The MegaMilitary Project | Online Edition #405

Prisons, Prisoners & Camps

22 results - showing 11 - 20
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A large prison-camp complex opened by the Japanese during World War II to house POWs captured in Singapore, Changi was set on nearly 16 square kilometers of undulating hills at the eastern end of Singapore.
One of several Japanese POW camps on Java during World War II, Bicycle Camp was in Koenigs Plein (Kings Place), a suburb of Batavia (now Jakarta, Indonesia), and occupied an area of approximately 700 by 900 feet (215 m by 250 m). Named by the POWs, it was formerly the home of the 10th Battalion of the Dutch colonial army (Netherlands East Indies...
Campo 21 (P.G. 21) at Chieti, on the Adriatic coast near Pescara, was typical of the prison camps operated by the Italian armed forces during World War II. The camp comprised eight single-story barracks, each in a U-shape, with additional buildings serving as cookhouse, mess hall, hospital, guard barracks, and administrative office.
Stalag Luft 3, near the town of Sagan in the German province of Silesia, became the largest and most famous prison camp for Allied airmen in World War II. It was opened in April 1942, after the Luftwaffe decided that all captured airmen should be confined in a single camp. In its original incarnation, Stalag Luft 3 comprised two compounds: East,...
One of the most notorious atrocities committed against POWs in the Pacific theater of World War II, the Bataan Death March took American and Filipino troops to prison camps in the northern Philippines after they surrendered to the Japanese on the Bataan Peninsula on 9 April 1942. As a result of their three-month defense of the peninsula, America...
The largest concentration of American prisoners of war in the Far East in World War II, Cabanatuan comprised three camps near Cabu village, five to 15 miles (24km) northeast of Cabanatuan City in south central Luzon, Philippine Islands.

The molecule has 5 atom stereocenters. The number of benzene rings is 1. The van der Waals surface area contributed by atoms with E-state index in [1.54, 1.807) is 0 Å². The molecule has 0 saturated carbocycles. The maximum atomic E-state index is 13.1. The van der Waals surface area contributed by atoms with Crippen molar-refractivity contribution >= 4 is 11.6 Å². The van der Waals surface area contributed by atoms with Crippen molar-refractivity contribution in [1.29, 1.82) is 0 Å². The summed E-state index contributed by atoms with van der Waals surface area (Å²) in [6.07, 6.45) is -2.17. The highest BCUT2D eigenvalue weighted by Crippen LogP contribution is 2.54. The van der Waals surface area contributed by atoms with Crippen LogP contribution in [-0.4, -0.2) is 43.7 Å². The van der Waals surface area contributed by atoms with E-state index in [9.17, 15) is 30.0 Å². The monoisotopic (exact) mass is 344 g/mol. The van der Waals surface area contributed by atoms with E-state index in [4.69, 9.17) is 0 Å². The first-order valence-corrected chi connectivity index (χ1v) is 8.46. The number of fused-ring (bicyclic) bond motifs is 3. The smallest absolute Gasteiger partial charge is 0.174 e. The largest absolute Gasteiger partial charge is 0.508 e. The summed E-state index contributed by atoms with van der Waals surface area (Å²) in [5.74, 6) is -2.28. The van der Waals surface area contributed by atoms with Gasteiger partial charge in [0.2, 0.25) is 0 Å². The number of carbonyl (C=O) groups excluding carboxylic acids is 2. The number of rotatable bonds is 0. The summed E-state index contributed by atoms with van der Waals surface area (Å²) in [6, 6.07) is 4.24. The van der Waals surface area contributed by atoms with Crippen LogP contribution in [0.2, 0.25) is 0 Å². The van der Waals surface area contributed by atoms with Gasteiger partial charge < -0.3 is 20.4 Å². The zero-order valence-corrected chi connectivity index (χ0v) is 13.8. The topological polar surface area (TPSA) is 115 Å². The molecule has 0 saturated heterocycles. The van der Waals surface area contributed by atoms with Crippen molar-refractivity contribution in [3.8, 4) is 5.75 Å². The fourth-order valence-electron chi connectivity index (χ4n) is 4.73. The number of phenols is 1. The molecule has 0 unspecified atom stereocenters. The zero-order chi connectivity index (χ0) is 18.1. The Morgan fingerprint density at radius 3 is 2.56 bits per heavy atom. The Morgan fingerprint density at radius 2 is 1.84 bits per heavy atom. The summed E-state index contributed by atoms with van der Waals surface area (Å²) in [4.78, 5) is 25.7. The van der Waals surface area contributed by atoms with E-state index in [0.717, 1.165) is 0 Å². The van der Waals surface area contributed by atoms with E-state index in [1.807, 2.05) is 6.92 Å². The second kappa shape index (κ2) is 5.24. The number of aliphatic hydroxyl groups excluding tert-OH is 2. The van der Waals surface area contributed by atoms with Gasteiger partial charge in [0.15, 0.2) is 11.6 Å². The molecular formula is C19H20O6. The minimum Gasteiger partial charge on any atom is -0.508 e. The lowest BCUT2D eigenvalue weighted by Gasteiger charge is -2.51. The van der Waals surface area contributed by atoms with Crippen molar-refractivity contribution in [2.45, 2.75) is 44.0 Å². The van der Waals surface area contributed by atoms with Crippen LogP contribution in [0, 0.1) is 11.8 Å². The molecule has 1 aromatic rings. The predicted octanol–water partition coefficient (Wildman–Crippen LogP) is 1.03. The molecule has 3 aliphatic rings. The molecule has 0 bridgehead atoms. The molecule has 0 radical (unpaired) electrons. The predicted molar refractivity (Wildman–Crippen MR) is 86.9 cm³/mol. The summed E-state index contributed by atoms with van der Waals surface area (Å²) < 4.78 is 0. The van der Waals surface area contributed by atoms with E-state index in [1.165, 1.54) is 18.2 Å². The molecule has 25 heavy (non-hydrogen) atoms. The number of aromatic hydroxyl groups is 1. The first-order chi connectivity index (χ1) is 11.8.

Built between 1942 and 1945 by Allied prisoners of war and native slave labor, and extending from Ban Pong, Thailand, to Thanbyuzayat, Burma, the Burma-Thailand railway was intended to supply Japanese forces fighting in Burma. As World War II progressed, American submarines and Allied aircraft had increasingly threatened Japanese cargo ships in ...
In April 1945, British forces liberated Bergen-Belsen, a concentration camp complex near Hanover, Germany. The contents of the "Horror Camp" shocked and disgusted hardened soldiers and medics alike. Because of extensive British film and press coverage of conditions in the camp, it was held up as a symbol of the cruelty of the Nazi regime and pro...
The Bullet Decree or "Kugel-Erlass" in German also known as "Aktion Kugel" was a secret decree (Geheimbefehl), issued by the German army. The Bullet Decree stated that escaped and recaptured POW’s were to be handed over to the Gestapo for execution, in direct disobeying of the provisions of the Third Geneva Convention.
When the occupation of Germany was completed by the Allied forces, there began the formidable task of bringing to some form of justice the vast number of war criminals. It was a task that would last until 1948, when the German courts were authorized to take over this responsible act of retribution. There were many legal and moral problems involv...
22 results - showing 11 - 20
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Dark Secret of the Lusitania - National Geographic Documentary

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A German torpedo hit the RMS Lusitania on May 7, 1915. Shortly after, a substantial second explosion shook the ship. Within 20 minutes, the vessel known as the "Greyhound of the Seas" had sunk to the ocean floor, resulting in the deaths of almost 1200 individuals. A new two-step investigation...
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22 March 2024

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